Widget Boom Game Post-Mortem: The Downside of Competition

Ho Boy… did I make some students upset…

The last couple of days I had my students play Widget Boom Game by Adam Sanchez through Zinn Ed Project (pdf). This game has students break into 7 ‘companies’ competing to earn profits as the make widgets. The goal, from the student’s perspective, is to earn the most profit. The game was broken into 5 rounds with the profits and number of widgets displayed at the end of each round. For more details click the link above but simply put there was a lot of math and economic strategy. At the end of the game the wealthiest company wins. In my class this company was supposed to receive a big tube of discounted Valentines Day candy.

This was our display updated after each round. The trigger number was 1,000,000 widgets.

At least, I REALLY pushed the candy as the reward.

I had no intention of giving any candy. The goal, from the teacher’s perspective, is to demonstrate how overproduction occurred leading to the Great Depression. The catch in the game is that once a certain number of widgets are produced the ‘economy’ melts down, all of the companies go bankrupt, and NO ONE gets any candy. I played this game in 5 classes and didn’t give away a single piece of candy…. which is why several kids were furious with me. As these ‘winning companies’ were gloating about their massive profits I walked toward them with the candy but suddenly “remembered” that we needed to check the trigger number which would indicate the widget production number that would trigger the economic crisis. In every class, the combined number of widgets was at least double the trigger number. In 3 of the 5 classes the ‘winning’ team ALONE triggered the widget crisis of overproduction. It was a pretty fascinating experiment with some important gamification factors to consider.

The Limits of Competition

The thing about the Widget Boom Game was that the Crisis of Overproduction Trigger Number was not a secret! In the Role Play Outline and Rules of the Game handouts the possibility of the meltdown is explicity stated. In fact, the trigger number is unclear but the companies are told it will be between 1 and 3 million widgets. As the game goes on though the top profit earners either start to forget about the trigger number or think they can get close to the number without going over but forget that the other teams are thinking the same thing. The competition between the companies led to unintended consequences because the battle became more important than the outcome. This is an important lesson for classroom competitions and I have seen this play out with games like Kahoot and Quizlet. The learning becomes secondary to victory and can foster cheating, speed, and guessing.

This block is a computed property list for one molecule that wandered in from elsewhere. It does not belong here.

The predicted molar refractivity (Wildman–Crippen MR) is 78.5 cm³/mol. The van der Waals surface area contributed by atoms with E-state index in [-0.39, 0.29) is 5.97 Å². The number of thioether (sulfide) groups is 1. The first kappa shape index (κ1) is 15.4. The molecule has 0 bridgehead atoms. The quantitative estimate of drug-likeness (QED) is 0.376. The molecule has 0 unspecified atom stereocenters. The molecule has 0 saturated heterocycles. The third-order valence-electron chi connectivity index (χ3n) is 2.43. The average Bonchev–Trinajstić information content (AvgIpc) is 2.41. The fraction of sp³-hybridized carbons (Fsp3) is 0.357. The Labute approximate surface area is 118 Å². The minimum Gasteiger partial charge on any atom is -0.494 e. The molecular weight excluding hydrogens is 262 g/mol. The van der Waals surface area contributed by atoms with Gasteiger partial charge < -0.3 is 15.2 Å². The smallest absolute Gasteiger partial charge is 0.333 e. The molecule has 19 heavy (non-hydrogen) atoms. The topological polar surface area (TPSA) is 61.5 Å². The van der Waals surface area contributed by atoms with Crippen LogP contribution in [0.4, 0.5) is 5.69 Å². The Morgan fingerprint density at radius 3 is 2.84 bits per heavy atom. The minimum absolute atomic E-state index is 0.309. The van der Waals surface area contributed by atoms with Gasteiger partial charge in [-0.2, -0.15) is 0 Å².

How ‘The Rules’ Impact the Game.

The simple answer to the Widget Game Trigger problem is for students to collaborate. Of course the rules deny collaboration because the game is intended to simulate a Market Economy’s competition. As the ‘government’ I intentionally broke up any efforts at collusion because that would hurt ‘consumers and workers’. In reality collusion would have ruined the game and denied the students a learning experience. Creating games requires creating rules and obstacles to overcome. Creativity is not born from unlimited freedom but from the effort to overcome the limitations placed on the player by the rules if the game. How boring would basketball become if Zion Williamson could just pick up the ball and lower his shoulder into ever defender? The same applies in classroom games. The rules matter and have to be thoughtfully applied.

The Need for Building Classroom Trust

I would not have played this game earlier this year. I have had these students 2-3 days a week since August. These days have been spent talking to, joking with, and building up all of these students. I’m not perfect and I’m sure I make mistakes in building these relationships but on net I think I have built a pretty strong classroom climate. Getting to know students was important because I knew which students could handle having candy pulled out of their hands and which would need a bit more of an exit ramp when having a big tube of Reese’s Cups pulled away! My students, though, were able to quickly realize the point of the lesson and got over the disappointment quickly. The trust me enough to know I have their best interest at heart.

Final Thoughts

This was a fun but difficult lesson, for both the students and myself, but well worth it. One student told me this was a great way to learn about the overproduction crisis and that she will remember it forever. Nearly all the students were all able to articulate the major economic factors leading to the Great Depression in the discussion following the game. Most surprising to me was that no one spoiled the surprise. I expected some whispers from the 1st couple of classes to ruin the game on day two but every class was surprised. I guess thats the ppwer of being denied a reward… You don’t want anyone else to get it either…